ST is concerned about his owner Big Jim when his eyeball falls out and lands in the grass. He should be, considering that Big Jim has just turned into a zombie thanks to a mysterious virus that travels through screens. When it becomes clear that cheering Big Jim up with his favourite beer and a bag of Cheetos isn’t going to help, ST (a domesticated crow) and Dennis (a dog) set out across the wilds of post-apocalyptic Seattle to find a cure.
On his journey, ST encounters hordes of vicious humans who are suffering from the same malady as Big Jim. He braves a deadly market (for doughnuts), the aquarium (for answers) and follows cryptic rumours of the one remaining human who can save them all. ST must set aside his fears to find a way forward in this new, and often frightening world.
I read Hollow Kingdom before COVID-19 was a phrase in my everyday life. I can remember thinking that I was glad there wasn’t some deadly virus on the loose, because gosh, wouldn’t that be awful? At the time, it kind of felt like it would be the end of the world. I’m a germaphobe, so I don’t handle sickness very well on a good day. Throw in a worldwide pandemic and you’ve got a recipe for this girl to never leave her house again. I didn’t, for awhile.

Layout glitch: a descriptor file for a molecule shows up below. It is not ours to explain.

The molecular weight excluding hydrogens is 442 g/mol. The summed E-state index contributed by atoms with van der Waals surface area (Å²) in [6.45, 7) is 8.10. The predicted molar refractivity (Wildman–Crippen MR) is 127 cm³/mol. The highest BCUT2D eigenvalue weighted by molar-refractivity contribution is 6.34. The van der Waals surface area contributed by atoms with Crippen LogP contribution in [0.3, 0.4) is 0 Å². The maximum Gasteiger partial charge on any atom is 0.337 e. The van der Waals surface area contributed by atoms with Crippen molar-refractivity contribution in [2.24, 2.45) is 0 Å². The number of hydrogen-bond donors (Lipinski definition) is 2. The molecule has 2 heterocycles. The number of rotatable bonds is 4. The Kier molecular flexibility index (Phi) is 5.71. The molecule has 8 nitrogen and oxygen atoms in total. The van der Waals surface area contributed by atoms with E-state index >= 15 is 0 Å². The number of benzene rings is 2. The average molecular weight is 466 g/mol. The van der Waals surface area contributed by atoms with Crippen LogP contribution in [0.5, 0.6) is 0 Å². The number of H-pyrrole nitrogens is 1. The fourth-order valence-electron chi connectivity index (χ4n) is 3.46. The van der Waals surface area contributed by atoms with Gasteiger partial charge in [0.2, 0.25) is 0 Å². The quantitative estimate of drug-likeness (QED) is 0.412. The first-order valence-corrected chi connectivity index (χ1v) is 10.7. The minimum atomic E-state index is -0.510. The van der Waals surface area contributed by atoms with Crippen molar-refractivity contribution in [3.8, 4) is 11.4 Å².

But if ST can face his fears in a zombie-infested world, I can sure as heck set foot outside. It’s funny how horror stories can have the opposite effect of real fear. Instead of making us want to hide, it makes us bolder to know that even if the worst, most terrifying thing were to happen, there would be a way forward. Horror gives us hope.
Hollow Kingdom by Kira Jane Buxton. Grand Central Publishing, August 2019.
Reviewer bio: Lauren Mead has been published in The Danforth Review, The MacGuffin, Soliloquies and Forest for the Trees. She also writes for her blog, www.novelshrink.com.
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